This week, our top-selling guide received a facelift and a major content update. Google Drive & Docs In 30 Minutes (2nd Edition) is now available for the Kindle, iPad, Nook, and Android devices, along with PDF and paperback versions (ISBN: 9781939924315). We hired a professional book designer to handle the layout for the new edition, but even more importantly, I made some critical updates to the contents of the book, which had become out of sync with new features and improvements to Google’s software interfaces. The post below describes the history of my Google Drive book, and the project to create a second edition.
The first edition of Google Drive & Docs In 30 Minutes was released in 2012 and sold thousands of copies. Readers loved the quick learning concept, and the fact that it covered not just Google Drive and Google Docs, but the other programs in the suite — Google Sheets (the spreadsheet program, akin to Microsoft Excel), Google Slides (a presentation tool like PowerPoint), Google Forms, and Google Drawings, as well as collaboration and other features. I have been a heavy user of Docs and Sheets for more than five years, and was happy to share my expertise with readers.
Last summer I noticed that some of the features of Drive and Docs had changed. For instance, the Create button in Drive was replaced with a New button, the search interface within Drive changed, and the home icons in Docs, Sheets, and Slides started taking me to new index pages for each of the programs (before they had taken users back to the Drive home screen). Some of my readers also began to notice the shift. Google announced it was transitioning to a New Drive and Docs experience, and clearly the guide needed to be updated.
I immediately started rewriting the book, going through every single example and exercise to see what had changed. For the browser/Chromebook versions, the biggest changes were in Drive as well as the new Docs, Sheets, and Slides home screens. However, when I gave the mobile apps a workout, I saw that the changes had been even more pronounced. It is now possible to download and operate the apps independently. This means if users only use one app (say, the Google Docs app for iOS) that’s all they need to download. Before, the Drive app was required, even if you only used the Docs functionality.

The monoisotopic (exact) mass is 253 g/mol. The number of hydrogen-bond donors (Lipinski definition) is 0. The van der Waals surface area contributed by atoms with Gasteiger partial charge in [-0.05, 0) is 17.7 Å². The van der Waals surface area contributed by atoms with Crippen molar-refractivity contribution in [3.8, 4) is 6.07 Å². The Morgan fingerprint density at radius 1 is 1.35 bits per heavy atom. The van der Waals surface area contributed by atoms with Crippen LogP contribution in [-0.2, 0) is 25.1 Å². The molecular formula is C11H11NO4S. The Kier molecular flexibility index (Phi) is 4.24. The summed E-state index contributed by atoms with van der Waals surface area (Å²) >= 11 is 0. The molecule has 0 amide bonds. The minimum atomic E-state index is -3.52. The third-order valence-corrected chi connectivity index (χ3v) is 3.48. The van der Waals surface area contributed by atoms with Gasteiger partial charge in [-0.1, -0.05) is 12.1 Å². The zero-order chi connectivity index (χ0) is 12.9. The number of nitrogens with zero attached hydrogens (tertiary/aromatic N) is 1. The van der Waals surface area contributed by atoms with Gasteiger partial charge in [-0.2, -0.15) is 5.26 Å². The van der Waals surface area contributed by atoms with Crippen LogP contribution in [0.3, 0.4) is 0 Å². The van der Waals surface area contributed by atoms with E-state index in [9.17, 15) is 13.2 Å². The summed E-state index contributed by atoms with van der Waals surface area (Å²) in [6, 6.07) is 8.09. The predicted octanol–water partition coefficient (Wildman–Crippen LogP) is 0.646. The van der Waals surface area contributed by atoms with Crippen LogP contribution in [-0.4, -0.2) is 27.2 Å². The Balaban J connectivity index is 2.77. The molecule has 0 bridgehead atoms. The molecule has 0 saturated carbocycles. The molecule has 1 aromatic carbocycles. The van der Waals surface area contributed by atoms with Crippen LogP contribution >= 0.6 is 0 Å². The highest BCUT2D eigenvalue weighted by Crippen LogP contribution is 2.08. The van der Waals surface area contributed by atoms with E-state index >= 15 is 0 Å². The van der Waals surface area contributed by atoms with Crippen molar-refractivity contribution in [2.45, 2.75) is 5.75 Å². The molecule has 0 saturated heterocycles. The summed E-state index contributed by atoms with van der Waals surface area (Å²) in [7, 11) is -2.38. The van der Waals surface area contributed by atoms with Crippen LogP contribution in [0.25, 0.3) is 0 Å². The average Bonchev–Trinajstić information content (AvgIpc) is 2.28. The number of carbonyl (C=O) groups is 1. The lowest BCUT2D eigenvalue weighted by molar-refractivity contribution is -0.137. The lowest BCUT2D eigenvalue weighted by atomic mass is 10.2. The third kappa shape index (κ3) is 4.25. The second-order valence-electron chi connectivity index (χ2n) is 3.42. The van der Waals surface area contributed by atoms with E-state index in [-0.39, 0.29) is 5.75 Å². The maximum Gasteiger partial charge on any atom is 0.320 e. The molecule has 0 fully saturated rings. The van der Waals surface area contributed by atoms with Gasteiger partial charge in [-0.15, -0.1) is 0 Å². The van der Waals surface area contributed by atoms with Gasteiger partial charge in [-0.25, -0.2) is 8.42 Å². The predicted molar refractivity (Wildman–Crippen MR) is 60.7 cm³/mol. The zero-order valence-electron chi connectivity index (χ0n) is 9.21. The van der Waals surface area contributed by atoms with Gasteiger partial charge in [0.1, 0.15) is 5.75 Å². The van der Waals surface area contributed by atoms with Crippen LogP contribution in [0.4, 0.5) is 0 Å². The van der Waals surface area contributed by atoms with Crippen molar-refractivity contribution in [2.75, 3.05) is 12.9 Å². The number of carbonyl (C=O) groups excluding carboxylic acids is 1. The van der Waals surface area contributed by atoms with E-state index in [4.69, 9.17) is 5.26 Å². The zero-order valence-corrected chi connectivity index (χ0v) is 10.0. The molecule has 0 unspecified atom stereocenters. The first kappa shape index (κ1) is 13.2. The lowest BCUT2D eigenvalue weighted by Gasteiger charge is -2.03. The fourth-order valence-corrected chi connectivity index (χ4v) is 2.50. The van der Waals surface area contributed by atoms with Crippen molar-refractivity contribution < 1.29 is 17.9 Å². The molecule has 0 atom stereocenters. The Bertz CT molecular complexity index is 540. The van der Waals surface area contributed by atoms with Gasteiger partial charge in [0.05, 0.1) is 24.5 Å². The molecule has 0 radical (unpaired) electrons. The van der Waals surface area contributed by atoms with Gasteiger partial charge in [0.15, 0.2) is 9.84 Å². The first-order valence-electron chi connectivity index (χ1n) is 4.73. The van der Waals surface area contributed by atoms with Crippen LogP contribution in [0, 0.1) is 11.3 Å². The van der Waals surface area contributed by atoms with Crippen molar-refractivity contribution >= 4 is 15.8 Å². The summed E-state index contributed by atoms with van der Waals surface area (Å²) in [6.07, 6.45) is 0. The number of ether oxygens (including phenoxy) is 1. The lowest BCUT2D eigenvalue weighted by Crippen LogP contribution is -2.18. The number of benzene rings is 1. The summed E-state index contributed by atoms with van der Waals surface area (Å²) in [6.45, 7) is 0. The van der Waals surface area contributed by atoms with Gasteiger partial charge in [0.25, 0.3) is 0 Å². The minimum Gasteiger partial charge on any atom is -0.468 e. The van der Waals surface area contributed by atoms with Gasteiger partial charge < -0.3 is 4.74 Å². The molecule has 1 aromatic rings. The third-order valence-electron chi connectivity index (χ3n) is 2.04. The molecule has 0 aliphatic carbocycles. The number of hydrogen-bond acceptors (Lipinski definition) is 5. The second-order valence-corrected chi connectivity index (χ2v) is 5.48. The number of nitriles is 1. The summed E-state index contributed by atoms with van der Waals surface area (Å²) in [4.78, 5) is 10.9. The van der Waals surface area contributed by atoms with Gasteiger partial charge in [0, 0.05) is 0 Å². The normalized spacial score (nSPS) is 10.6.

Rewriting lasted through the fall, and then the editing and design process began. It was a tough slog, maybe tougher than any title I’ve ever done, but the result looks great. The interior features much sharper, high-resolution images (up to 300ppi) and a much improved layout. There is a new cover, as well as a slew of how-to videos I released through YouTube and will shortly be adding to the official Google Drive & Docs In 30 Minutes website. The Google Drive guide is now available through Amazon, iBooks, B&N/Nook, Google Play, and Gumroad, and will soon be available via Ingram’s extensive book catalog. I am also distributing it through some speciality marketplaces, including O’Reilly.
Finally, I have set up some special offers for educators who are interested in providing Google Docs for students, teachers, and staff. Since the first edition of the book was launched in 2012, I have sold hundreds of books and ebooks to individual teachers, schools, and school districts. Last year, I created an educational license for Google Drive & Docs In 30 Minutes which provides an unlimited number of digital copies of the guide to staff, faculty, and students for each participating school (in PDF, .epub, and .mobi formats). The license has enjoyed sales as far afield as Singapore. I also have created an educational license subscription as well as bulk orders of paperbacks with a heavy educational discount.
If you’re interested in learning more, I’ve created an About page for Google Drive and Docs in 30 Minutes (2nd Edition). It includes a summary, as well as an excerpt from the introduction.